I dislike wasting money, and I’m sure I’m not alone when I say this.
Although wasting money might make most of us feel a bit queasy, Americans waste billions of dollars each year on frivolous purchases or on items that provide no real value in our lives.
Spending habits of Americans include buying junk food, paying fines, and taking our chances at the casino.
When you compare what Americans spend money on to what people in other countries spend money on, it’s a bit sickening.
For example, Americans are spending the least amount on food compared to the UK, Japan, and Canada. We’re spending the most on housing, though, which might suggest that our housing market is still over-inflated.
Spending money on food in the US differs from other countries considerably. The average American household spends just 7 percent of its budget on food, compared to more than 40 percent of the budget for an Egyptian household or 15 percent of the budget for a family in Japan.
While we’re not spending money on food made at home, we are spending a lot on food from restaurants as well as on what your mother and mine would call junk food.
In 2010, the spending habits of Americans included $29 billion on candy and $76 billion on soda, according to “Business Insider.” That’s a lot of cash, a lot of sugar, and not a lot of nutrition.
As a country, we spend an awful lot of money on waste. We might not spend much on food, but wasted food and wasted energy are what Americans spend money on. Wasted energy costs us around $146 billion each year while food we end up tossing away costs a collective $165 billion.
$165 billion in wasted food averages out to $529 per person in the US, according to “Business Insider.” You can buy or save a lot with $529, but instead we’re throwing it away.
Everyone wants to get rich, and in the US, it seems getting rich is just a scratch ticket or a lucky night at the casino away. Americans spent nearly $60 billion on lottery tickets in 2010.
While some people did get lucky and win, the average payout was just 47 cents for every dollar spent, which means we tossed away $31 billion on the lottery.
Casino spending also paints a bleak picture of our spending habits. In 2010, casinos in the US had gross revenues of more than $125 billion.
Of course, some people could have won back their gambling money or won more than what they gambled originally.
If more than 40 percent of people recouped their playing money, that still means that Americans lost around $70 billion at the tables or slot machines.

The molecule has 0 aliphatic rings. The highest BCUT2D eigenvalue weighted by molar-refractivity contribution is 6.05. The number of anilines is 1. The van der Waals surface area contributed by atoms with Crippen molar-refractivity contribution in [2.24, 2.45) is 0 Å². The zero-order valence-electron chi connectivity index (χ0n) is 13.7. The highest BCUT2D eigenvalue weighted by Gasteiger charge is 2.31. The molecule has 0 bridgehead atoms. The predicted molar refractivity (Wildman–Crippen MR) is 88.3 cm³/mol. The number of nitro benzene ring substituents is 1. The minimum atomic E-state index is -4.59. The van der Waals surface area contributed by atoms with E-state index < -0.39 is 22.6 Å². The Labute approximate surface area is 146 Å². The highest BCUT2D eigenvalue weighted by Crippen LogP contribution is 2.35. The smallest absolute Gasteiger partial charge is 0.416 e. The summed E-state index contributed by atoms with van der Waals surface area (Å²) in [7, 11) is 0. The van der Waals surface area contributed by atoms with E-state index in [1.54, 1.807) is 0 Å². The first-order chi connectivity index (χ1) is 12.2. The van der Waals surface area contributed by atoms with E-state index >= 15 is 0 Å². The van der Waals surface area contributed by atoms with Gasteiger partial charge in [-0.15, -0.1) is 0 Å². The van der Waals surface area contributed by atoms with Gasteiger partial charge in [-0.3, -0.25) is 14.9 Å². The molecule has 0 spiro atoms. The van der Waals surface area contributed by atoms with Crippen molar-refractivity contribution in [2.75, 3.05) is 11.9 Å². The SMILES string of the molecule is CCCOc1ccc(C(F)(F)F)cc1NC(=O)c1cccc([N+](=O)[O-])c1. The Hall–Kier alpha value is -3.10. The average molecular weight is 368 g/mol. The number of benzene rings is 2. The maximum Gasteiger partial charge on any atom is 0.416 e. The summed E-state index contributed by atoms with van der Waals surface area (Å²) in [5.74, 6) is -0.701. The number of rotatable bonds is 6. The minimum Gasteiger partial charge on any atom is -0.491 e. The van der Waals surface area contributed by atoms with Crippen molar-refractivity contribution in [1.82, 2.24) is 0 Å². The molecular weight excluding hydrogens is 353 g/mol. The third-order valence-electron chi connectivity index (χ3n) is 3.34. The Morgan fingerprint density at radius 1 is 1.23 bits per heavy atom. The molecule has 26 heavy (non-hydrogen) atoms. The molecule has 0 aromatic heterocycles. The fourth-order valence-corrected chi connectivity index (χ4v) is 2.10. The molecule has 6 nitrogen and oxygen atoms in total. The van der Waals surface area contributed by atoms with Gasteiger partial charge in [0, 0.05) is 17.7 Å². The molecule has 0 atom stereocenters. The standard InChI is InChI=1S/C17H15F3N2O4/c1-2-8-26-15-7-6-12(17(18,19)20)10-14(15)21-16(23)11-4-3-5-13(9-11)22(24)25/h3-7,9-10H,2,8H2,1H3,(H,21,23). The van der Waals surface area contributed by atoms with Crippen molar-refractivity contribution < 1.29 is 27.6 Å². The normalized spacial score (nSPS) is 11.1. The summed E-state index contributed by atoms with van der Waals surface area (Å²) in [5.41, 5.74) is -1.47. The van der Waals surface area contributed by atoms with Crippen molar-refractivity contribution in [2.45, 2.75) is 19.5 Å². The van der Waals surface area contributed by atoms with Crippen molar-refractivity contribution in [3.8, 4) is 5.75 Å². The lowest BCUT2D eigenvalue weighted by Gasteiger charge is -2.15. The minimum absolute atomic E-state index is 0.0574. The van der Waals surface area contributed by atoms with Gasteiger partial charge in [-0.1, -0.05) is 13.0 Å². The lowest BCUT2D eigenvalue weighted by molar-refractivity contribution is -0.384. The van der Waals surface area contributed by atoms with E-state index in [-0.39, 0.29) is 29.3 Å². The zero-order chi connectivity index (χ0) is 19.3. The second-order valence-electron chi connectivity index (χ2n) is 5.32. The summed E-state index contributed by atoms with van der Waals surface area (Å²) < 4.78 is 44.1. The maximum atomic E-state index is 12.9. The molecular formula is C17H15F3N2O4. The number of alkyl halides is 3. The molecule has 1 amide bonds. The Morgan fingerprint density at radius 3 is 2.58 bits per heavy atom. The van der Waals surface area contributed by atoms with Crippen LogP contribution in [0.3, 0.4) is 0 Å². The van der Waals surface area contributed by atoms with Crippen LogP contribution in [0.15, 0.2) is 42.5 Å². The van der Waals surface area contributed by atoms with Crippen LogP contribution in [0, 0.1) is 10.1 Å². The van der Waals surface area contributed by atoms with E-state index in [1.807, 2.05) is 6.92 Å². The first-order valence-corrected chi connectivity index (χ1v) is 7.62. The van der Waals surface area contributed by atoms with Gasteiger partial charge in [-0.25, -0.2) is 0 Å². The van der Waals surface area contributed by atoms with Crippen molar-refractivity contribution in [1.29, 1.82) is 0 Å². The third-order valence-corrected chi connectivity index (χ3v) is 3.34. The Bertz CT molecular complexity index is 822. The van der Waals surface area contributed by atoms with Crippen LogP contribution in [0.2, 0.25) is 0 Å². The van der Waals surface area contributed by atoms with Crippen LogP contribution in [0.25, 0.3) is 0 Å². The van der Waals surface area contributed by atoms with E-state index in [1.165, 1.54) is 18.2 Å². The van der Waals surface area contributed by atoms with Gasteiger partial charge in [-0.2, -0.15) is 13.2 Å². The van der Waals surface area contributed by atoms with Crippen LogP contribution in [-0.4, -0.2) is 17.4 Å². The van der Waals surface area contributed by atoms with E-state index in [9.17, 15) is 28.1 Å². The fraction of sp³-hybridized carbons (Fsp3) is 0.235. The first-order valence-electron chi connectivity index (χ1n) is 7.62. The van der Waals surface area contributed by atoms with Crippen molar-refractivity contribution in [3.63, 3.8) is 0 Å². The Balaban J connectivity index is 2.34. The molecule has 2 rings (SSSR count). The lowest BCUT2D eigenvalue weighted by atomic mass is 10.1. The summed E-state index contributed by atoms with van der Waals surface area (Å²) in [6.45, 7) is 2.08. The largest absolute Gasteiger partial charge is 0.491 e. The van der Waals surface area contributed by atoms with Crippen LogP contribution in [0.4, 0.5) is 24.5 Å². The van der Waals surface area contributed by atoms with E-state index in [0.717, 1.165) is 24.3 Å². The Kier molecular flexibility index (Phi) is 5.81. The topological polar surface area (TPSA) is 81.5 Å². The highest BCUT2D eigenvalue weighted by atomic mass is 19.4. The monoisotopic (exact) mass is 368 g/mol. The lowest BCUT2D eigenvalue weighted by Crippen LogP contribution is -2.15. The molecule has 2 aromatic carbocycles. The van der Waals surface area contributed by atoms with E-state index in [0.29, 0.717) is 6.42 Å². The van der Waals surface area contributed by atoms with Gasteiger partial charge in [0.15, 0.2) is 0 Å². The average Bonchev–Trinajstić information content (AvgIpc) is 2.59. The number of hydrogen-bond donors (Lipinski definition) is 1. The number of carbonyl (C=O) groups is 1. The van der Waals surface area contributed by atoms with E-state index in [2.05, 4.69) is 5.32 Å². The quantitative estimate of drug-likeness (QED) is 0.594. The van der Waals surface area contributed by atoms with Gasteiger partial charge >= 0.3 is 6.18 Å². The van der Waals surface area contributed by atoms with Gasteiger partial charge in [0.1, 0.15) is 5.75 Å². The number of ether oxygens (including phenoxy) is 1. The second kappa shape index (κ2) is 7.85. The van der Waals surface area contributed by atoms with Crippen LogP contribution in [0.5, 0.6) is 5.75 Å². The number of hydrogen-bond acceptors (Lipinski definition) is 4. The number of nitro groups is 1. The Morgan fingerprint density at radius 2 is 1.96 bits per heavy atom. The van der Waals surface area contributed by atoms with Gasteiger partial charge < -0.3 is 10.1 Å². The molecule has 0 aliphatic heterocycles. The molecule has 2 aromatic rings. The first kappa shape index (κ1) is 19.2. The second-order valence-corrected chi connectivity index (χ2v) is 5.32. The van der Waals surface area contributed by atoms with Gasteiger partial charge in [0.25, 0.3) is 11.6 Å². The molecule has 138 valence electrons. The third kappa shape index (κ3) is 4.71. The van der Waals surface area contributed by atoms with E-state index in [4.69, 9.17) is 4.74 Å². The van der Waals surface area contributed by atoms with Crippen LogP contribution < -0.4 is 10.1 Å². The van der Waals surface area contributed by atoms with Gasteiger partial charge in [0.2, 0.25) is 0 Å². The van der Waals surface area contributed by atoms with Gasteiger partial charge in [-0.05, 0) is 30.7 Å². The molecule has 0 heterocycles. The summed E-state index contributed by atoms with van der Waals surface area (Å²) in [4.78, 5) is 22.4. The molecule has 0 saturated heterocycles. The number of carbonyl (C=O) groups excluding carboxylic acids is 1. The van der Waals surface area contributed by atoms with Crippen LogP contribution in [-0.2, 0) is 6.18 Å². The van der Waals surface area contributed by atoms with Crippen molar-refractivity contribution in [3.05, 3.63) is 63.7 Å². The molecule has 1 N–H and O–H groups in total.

Fines and Fees
As a country, we seem to love paying fines or fees. Take ATMs, for example: in 2010, Americans spent $7 billion in tacked-on ATM fees. That’s a lot of money to pay for a service you can get for free.
Another popular fine for Americans to pay is traffic tickets. In our hurry to get where we are going, we’re willing to pay billions per year in ticket costs for parking or speeding.
According to the National Motorists Association, Americans can spend up to $15 billion per year in tickets.
The spending habits of Americans look a little more responsible when you take a look at housing. Although, we still spend more on housing than most other countries.
According to the Bureau of Labor Statistics, Americans spend nearly 30 percent of their income on housing. People in Japan and Canada spend around 21 percent of their income on housing, while those in the UK spend around 24 percent of their income on housing.
When it comes to transportation, Americans are surprisingly not spending huge amounts of money. It’s more costly to travel by car in Canada than it is here.
Still, we’re spending more on transportation than our neighbors across the pond or people in Japan. Japanese people spend less than 10 percent of their income on transportation while the average American spends just over 17 percent.
Canadians spend more than 20 percent of their income on transportation, in part because the cost of gasoline is higher there than it is here.
Where does your money go each month?
“What Americans Spend Money On That Other Countries Don’t” was written by Kelly Anderson.